With so many deep questions about relationships, life and love, The Prophet opens minds and hearts to deep and timeless answers.

    1 out of 1 people found this review helpful.

    Was this review helpful? Yes  No   Report this review
  • Anonymous

    Posted July 26, 2012

    Recommended

    This is one of my all-time favorite reads. I have a traditional hard back copy, but enjoy the convenience of being able to tap into it's inspiration any time, any where thanks to my Nook app. The format for this particular version is just text...no frills, but because I have the book in hard back, the format is adequate to my needs.

    1 out of 1 people found this review helpful.

    Was this review helpful? Yes  No   Report this review
  • Anonymous

    Posted July 2, 2012

    Life changing

    I read this book in arabic and i swear it changed my life

    1 out of 1 people found this review helpful.

    Was this review helpful? Yes  No   Report this review
  • Anonymous

    Posted June 11, 2012

    Life changing

    This book really changed my outlook on life.

    1 out of 1 people found this review helpful.

    Was this review helpful? Yes  No   Report this review
  • Posted March 31, 2012

    A must have - thoughtful, profound, moving

    A beautiful book - everyone should have this - easy to read yet profound.

    Brings great sadness to see this son of Lebanon, now that we experience the devstation to his country in recent years becaue of hard-line fundamentalists

    1 out of 1 people found this review helpful.

    Was this review helpful? Yes  No   Report this review
  • Posted January 30, 2010

    "A KEEPER"

    I have owned a copy of this book for over 40 years.

    On Nov 22, 2009, a 19 yr old relative of mine was killed in Afghanistan. A speaker, at his funeral, read a chapter from this book.....the chapter on "Children". I had read, that chapter, for years during the challenges of raising my children. It dawned on me...that NOT ONLY THAT CHAPTER....but the entire book would bring comfort to the family.

    I bought 8 copies ...... and, DAILY, the family refers to different topics.

    To me, this book is a must for table tops, bedtime reading or for libraries.

    1 out of 1 people found this review helpful.

    Was this review helpful? Yes  No   Report this review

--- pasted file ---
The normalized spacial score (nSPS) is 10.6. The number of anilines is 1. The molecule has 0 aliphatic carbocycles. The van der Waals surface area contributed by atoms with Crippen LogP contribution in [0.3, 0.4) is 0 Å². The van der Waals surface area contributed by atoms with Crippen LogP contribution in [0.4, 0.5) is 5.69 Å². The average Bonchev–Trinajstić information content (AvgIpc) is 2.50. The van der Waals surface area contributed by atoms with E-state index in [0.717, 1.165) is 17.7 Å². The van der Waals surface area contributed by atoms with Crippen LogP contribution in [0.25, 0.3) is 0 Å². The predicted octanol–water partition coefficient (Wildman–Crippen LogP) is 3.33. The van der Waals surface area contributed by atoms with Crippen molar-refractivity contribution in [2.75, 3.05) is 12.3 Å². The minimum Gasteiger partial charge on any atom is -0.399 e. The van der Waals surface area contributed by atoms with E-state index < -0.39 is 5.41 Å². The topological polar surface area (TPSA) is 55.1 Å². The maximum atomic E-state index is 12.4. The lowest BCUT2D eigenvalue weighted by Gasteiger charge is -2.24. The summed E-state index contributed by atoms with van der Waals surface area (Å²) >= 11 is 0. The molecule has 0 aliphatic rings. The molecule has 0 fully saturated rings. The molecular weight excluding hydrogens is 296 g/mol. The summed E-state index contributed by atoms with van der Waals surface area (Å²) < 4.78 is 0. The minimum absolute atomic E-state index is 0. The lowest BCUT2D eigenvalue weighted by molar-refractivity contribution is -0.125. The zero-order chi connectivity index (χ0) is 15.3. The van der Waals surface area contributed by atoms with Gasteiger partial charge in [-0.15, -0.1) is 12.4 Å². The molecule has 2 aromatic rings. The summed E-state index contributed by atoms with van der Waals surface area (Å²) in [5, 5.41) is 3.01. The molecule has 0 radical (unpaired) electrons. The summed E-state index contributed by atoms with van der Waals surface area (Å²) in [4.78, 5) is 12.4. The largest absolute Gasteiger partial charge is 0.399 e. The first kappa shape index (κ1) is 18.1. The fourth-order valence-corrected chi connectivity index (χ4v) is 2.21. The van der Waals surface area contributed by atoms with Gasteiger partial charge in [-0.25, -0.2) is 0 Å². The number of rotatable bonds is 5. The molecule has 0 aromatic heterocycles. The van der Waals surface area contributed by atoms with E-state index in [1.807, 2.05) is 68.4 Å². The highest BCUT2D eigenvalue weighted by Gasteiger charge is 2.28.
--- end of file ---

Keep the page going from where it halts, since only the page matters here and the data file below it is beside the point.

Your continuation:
• Anonymous

    Posted September 30, 2006

    A pocket full of wisdom

    I read this in the 60's at Bethany College and have collected copies from yard sales to give to friends. I have found no one who did not appreciate it. When you have finished this book, find the 'Complete Works of Kahlil Gibran,' awesome!

    1 out of 1 people found this review helpful.

    Was this review helpful? Yes  No   Report this review
  • Anonymous

    Posted March 25, 2006

    Incredible, the soul unfolds like a lotus of countless petals...

    Gilbran is incredible, his words compliment the soul's desire to be at peace with itself. It is a blueprint for knowledge with a foundation of peace. One of my favorite passages is when a young child says to the prophet,'Speak to us of talking'. The prophet replies,'We only speak when we cease to be at peace with our thoughts'. How true is that.? It really is a phenomenal book.

    Was this review helpful? Yes  No   Report this review
  • Anonymous

    Posted August 3, 2002

    A Book You Can Read Over And Over

    I began reading this book when I was ten after my mother and step-father used a chapter of it for their wedding vows. I've read it many times since then and each time I got a new meaning from it.

    Was this review helpful? Yes  No   Report this review
  • Anonymous

    Posted April 18, 2002

    A Masterpiece

    In the realm of spiritual writing I can not think of another book that has changed my life on the deepest level. In its pages you will find a simple and poetic prose that reaches to the summit of the soul's natural splendor. Also, you will learn life's lessons in a most beautiful way - through the poet's art of symbols and metaphor.

    Was this review helpful? Yes  No   Report this review
  • Anonymous

    Posted July 27, 2000

    This is too real

    I read this book when I was 18 years old and it struck a nerve in me that I have never felt before by reading a book. It made me think about my life and the things that were going on at that particular point in my life. He made me break down my life and the things that were going on in it

    Was this review helpful? Yes  No   Report this review
  • Anonymous

    Posted July 16, 2011

    No text was provided for this review.

  • Anonymous

    Posted February 5, 2012

    No text was provided for this review.

  • Anonymous

    Posted December 12, 2009

    No text was provided for this review.

  • Anonymous

    Posted June 3, 2012

    No text was provided for this review.

  • Anonymous

    Posted January 17, 2010

    No text was provided for this review.

  • Anonymous

    Posted May 14, 2010

    No text was provided for this review.

See All Sort by: Showing 1 – 20 of 50 Customer Reviews

If you find inappropriate content, please report it to Barnes & Noble
Why is this product inappropriate?
Comments (optional)